>> Can I just bury this about six inches down without worry.
> Are you subject to electrical codes? Or, more to the point, do you want
> to be code compliant? If so, you'll have to bury it substantially
> deeper. You'll have to check your local rules, but in general, there's
> one depth for unprotected cables, another for cables in conduit, and yet
> another when there's concrete over the top of it.
Another question is there any traffic through the area and what kind of
There are not many cables I'd bury only 6" where there was a lot of
Here unprotected cables must be 18" or deeper AND covered with a 2X4 or
larger equivalent. BUT that is for power cables. There is no reg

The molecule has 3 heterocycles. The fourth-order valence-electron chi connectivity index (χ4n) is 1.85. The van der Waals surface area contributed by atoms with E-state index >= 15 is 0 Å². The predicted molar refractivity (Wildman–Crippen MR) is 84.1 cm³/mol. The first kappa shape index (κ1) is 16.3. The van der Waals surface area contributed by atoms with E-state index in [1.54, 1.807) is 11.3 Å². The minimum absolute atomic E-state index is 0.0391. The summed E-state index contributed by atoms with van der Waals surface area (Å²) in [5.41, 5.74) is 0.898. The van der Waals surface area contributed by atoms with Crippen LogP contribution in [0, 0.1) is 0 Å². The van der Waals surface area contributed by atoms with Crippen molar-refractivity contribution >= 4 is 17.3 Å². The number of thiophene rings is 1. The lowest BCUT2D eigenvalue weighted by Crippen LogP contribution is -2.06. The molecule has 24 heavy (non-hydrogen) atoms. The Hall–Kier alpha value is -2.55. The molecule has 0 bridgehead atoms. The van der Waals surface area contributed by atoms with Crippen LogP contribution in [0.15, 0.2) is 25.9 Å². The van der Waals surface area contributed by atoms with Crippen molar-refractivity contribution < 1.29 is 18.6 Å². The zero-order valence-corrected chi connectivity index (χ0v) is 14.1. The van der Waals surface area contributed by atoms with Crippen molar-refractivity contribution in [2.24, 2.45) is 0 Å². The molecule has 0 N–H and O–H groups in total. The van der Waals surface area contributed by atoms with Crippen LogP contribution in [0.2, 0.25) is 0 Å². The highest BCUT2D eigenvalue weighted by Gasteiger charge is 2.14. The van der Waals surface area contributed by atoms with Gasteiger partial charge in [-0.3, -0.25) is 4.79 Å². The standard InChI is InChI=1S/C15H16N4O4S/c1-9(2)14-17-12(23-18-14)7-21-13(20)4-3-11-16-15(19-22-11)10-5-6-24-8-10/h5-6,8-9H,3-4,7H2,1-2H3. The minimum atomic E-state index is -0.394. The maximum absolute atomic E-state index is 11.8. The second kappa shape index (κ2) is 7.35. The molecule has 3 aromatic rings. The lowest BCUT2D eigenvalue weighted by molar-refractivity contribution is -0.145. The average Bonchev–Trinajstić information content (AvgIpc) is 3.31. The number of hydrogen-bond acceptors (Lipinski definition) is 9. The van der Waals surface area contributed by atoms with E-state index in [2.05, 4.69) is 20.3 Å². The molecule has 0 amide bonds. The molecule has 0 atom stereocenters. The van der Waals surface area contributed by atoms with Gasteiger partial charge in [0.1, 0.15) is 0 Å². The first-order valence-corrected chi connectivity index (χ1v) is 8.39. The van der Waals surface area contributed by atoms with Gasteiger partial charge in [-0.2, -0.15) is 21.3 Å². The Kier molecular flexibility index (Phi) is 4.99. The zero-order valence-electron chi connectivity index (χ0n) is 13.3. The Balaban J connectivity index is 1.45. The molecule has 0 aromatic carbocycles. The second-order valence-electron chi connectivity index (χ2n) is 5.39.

covering coax, rotator, or control cables. BUT YMMV as it depends on the
inspector who might check it out and of course those regs vary widely
from local to local. Locally ham towers (100' and under) and stations
are pretty much exempt from most of the code. My grounding system was
to code when installed, but since then they have increased the size of
the grounding cable required.
>> If so, Do I need to pull it up and replace it in X years... and
>> if so, can you solve for X? What is the useful life of this
>> type of coax?
Replace coax when it needs it, not by schedule.
There are a number of "buriable" cables and then there is "direct bury".
They are not the same although the use if pretty much the same. The
lifetime is determined by the jacket material's chemical composition,
its physical properties, the consistency of the soil (stony versus sand
and/or clay) and climate (freeze thaw cycles and temperature). With good
sandy or clay soil buriable cables will work fine, but "Direct bury" has